Rare 1943 penny sells for $200,000, far below expectations

Posted January 12, 2019

A rare 1943 copper Lincoln cent - found by a MA teenager in his change after he paid for lunch at a school cafeteria - is expected to fetch up to $1.7 million when it is auctioned off.

When copper was needed for bullets and wire to win World War II, a 1943 accident at the U.S. Mint created one of the most valuable coins in American history.

An extremely rare bronze coin that was picked up by a high school student in MA in 1947 and preserved until his death in September could fetch up to $1.7 million at public auction.

The penny is now up for auction and as of Wednesday morning, the current bid was at $120,000.

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Bids for the coin is now at $100,000 but another 1943 copper cent was sold by a New Jersey dealer to an anonymous buyer for $1.7 million in 2010.

A similar penny sold for about $1 million in the past.

Rumor had it that Henry Ford had offered to give a vehicle in exchange for a single bronze penny. "In other words, this was the first one that was ever found", said Sarah Miller, Director of Numismatics for Heritage Auctions' New York office.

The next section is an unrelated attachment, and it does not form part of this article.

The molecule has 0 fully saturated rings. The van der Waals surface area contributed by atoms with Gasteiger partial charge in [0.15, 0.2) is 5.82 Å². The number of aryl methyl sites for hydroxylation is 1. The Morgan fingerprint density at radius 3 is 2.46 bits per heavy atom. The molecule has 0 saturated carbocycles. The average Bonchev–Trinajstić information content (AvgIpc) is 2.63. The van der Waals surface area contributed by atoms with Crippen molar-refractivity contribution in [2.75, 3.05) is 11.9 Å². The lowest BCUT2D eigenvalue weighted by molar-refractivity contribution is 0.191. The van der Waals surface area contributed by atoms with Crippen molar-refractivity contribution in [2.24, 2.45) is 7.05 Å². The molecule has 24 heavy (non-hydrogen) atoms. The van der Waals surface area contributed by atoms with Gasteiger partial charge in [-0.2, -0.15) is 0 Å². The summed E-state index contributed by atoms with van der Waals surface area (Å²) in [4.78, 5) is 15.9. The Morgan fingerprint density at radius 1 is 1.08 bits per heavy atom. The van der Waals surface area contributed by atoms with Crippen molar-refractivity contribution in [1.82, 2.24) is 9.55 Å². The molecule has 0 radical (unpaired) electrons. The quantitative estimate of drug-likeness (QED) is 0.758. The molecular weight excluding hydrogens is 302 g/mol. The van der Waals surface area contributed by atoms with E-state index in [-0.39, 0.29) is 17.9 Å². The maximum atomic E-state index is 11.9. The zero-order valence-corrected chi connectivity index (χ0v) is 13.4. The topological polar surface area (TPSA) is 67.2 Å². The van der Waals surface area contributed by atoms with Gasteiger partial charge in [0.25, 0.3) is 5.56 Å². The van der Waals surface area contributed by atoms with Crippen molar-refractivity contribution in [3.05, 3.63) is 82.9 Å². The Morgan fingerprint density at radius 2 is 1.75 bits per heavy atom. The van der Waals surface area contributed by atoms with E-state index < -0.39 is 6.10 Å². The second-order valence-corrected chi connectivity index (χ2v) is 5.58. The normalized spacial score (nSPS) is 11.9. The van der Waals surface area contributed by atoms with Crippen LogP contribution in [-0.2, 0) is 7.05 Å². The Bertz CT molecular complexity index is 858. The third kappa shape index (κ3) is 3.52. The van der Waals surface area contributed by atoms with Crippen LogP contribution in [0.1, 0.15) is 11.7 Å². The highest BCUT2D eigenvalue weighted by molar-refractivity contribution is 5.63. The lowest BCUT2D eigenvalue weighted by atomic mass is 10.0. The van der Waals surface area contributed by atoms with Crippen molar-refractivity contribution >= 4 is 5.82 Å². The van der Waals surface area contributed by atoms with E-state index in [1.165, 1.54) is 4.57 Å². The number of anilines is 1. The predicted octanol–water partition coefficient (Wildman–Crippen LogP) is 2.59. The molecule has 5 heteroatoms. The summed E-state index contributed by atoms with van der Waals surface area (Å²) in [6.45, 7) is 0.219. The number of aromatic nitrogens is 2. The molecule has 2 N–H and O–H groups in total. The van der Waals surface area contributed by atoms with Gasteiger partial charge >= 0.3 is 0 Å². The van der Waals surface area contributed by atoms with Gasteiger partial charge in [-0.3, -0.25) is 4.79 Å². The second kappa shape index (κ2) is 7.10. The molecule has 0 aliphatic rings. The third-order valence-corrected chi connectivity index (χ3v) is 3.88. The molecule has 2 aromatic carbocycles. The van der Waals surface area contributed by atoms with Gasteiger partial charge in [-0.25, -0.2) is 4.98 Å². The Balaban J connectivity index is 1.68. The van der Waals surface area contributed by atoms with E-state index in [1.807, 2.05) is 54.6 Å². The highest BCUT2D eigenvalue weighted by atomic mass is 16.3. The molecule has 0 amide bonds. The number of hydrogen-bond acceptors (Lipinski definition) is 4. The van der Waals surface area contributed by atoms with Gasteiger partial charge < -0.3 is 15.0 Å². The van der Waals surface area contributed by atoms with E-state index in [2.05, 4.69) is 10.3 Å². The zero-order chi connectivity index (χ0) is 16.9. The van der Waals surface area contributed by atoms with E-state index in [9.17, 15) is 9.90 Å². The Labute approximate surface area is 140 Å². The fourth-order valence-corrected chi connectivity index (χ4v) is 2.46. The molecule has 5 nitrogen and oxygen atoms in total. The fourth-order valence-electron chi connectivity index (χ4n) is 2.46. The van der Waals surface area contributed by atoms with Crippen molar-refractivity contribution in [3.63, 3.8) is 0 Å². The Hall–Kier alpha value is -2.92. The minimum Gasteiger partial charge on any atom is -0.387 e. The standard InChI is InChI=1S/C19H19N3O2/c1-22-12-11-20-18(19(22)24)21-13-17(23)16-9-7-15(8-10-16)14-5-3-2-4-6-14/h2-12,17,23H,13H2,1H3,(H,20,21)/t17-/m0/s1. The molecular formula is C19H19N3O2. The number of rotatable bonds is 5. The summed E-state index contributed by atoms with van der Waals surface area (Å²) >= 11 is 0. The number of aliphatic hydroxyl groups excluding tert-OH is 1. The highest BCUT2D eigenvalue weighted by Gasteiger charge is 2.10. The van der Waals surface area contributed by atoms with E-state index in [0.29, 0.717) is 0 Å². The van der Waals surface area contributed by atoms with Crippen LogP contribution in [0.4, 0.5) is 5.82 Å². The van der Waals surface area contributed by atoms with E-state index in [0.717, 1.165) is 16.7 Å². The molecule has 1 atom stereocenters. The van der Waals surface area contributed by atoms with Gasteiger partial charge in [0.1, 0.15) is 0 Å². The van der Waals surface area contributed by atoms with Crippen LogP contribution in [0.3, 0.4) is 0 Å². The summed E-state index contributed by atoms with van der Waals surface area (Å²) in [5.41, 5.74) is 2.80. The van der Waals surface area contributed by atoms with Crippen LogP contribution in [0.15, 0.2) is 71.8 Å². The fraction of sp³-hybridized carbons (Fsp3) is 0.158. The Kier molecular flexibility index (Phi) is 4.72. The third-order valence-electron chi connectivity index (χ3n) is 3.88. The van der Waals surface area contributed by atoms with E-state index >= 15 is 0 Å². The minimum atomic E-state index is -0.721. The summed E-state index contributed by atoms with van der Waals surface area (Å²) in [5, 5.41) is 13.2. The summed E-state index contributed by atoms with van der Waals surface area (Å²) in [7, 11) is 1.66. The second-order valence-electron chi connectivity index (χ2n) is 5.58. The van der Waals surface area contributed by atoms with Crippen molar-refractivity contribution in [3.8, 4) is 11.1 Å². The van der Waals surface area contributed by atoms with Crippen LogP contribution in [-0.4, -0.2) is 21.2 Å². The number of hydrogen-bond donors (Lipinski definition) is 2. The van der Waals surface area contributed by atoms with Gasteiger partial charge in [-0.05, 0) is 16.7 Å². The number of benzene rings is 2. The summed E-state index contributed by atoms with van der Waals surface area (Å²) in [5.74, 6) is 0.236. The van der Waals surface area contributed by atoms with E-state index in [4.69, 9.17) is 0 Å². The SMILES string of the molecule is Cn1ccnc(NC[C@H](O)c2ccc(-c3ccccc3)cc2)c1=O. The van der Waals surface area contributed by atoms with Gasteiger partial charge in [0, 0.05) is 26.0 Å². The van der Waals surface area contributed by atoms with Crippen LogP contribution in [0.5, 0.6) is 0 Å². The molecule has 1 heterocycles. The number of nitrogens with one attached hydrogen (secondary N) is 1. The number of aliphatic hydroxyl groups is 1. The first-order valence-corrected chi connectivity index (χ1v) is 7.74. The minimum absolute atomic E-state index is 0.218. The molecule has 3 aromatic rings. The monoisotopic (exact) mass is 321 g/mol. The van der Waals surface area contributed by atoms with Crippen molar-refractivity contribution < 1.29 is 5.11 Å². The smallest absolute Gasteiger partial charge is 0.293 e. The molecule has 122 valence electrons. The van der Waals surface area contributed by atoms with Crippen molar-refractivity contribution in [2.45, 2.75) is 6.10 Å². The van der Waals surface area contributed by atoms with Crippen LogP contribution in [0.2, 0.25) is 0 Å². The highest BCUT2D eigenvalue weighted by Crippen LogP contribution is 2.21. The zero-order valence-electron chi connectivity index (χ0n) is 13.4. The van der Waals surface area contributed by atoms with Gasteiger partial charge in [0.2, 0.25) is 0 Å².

But after his health started to decline in 2018, Lutes, 87, chose to part ways with it to ensure it went "to a good home", according to his friend, Peter Karpenski. According to the Heritage Auctions website, Lutes received the following response: "In regard to your recent inquiry, please be informed that copper pennies were not struck in 1943. All pennies struck in 1943 were zinc-coated steel".

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However, it was later revealed some bronze planchets were mistakenly left in machinery before the so-called "steelies" were pressed.

"Despite the mounting number of reported finds, the Mint steadfastly denied any copper specimens had been struck in 1943", Heritage Auctions added, referring to the US Mint, which produces coinage for the US.

Karpenski said Lutes did not have any immediate family when he died, so he made sure his wish was carried out. They quietly slipped into circulation, to amaze collectors and confound Mint officials for years to come.

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